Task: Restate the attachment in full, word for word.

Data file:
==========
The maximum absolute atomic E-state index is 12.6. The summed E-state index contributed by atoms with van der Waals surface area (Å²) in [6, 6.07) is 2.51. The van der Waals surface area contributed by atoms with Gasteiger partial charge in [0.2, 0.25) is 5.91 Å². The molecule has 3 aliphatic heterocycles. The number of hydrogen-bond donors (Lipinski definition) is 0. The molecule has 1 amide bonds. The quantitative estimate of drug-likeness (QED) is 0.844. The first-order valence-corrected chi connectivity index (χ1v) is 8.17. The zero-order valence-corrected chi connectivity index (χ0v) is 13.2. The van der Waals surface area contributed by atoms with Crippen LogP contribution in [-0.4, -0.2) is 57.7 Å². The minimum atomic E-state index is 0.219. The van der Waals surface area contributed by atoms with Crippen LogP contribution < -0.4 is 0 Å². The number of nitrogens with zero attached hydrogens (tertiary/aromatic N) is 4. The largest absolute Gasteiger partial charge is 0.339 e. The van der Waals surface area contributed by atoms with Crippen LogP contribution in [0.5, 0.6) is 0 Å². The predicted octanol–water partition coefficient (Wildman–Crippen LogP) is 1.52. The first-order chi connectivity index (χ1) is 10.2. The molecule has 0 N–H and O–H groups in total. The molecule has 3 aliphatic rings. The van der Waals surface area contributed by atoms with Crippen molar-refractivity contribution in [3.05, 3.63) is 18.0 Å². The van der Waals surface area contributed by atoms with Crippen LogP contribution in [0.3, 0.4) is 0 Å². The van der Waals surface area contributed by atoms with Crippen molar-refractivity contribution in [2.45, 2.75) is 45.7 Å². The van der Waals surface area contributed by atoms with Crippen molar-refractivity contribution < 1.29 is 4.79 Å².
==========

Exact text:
The maximum absolute atomic E-state index is 12.6. The summed E-state index contributed by atoms with van der Waals surface area (Å²) in [6, 6.07) is 2.51. The van der Waals surface area contributed by atoms with Gasteiger partial charge in [0.2, 0.25) is 5.91 Å². The molecule has 3 aliphatic heterocycles. The number of hydrogen-bond donors (Lipinski definition) is 0. The molecule has 1 amide bonds. The quantitative estimate of drug-likeness (QED) is 0.844. The first-order valence-corrected chi connectivity index (χ1v) is 8.17. The zero-order valence-corrected chi connectivity index (χ0v) is 13.2. The van der Waals surface area contributed by atoms with Crippen LogP contribution in [-0.4, -0.2) is 57.7 Å². The minimum atomic E-state index is 0.219. The van der Waals surface area contributed by atoms with Crippen LogP contribution < -0.4 is 0 Å². The number of nitrogens with zero attached hydrogens (tertiary/aromatic N) is 4. The largest absolute Gasteiger partial charge is 0.339 e. The van der Waals surface area contributed by atoms with Crippen LogP contribution in [0.5, 0.6) is 0 Å². The predicted octanol–water partition coefficient (Wildman–Crippen LogP) is 1.52. The first-order chi connectivity index (χ1) is 10.2. The molecule has 0 N–H and O–H groups in total. The molecule has 3 aliphatic rings. The van der Waals surface area contributed by atoms with Crippen molar-refractivity contribution in [3.05, 3.63) is 18.0 Å². The van der Waals surface area contributed by atoms with Crippen LogP contribution in [0.3, 0.4) is 0 Å². The van der Waals surface area contributed by atoms with Crippen molar-refractivity contribution in [2.45, 2.75) is 45.7 Å². The van der Waals surface area contributed by atoms with Crippen molar-refractivity contribution < 1.29 is 4.79 Å².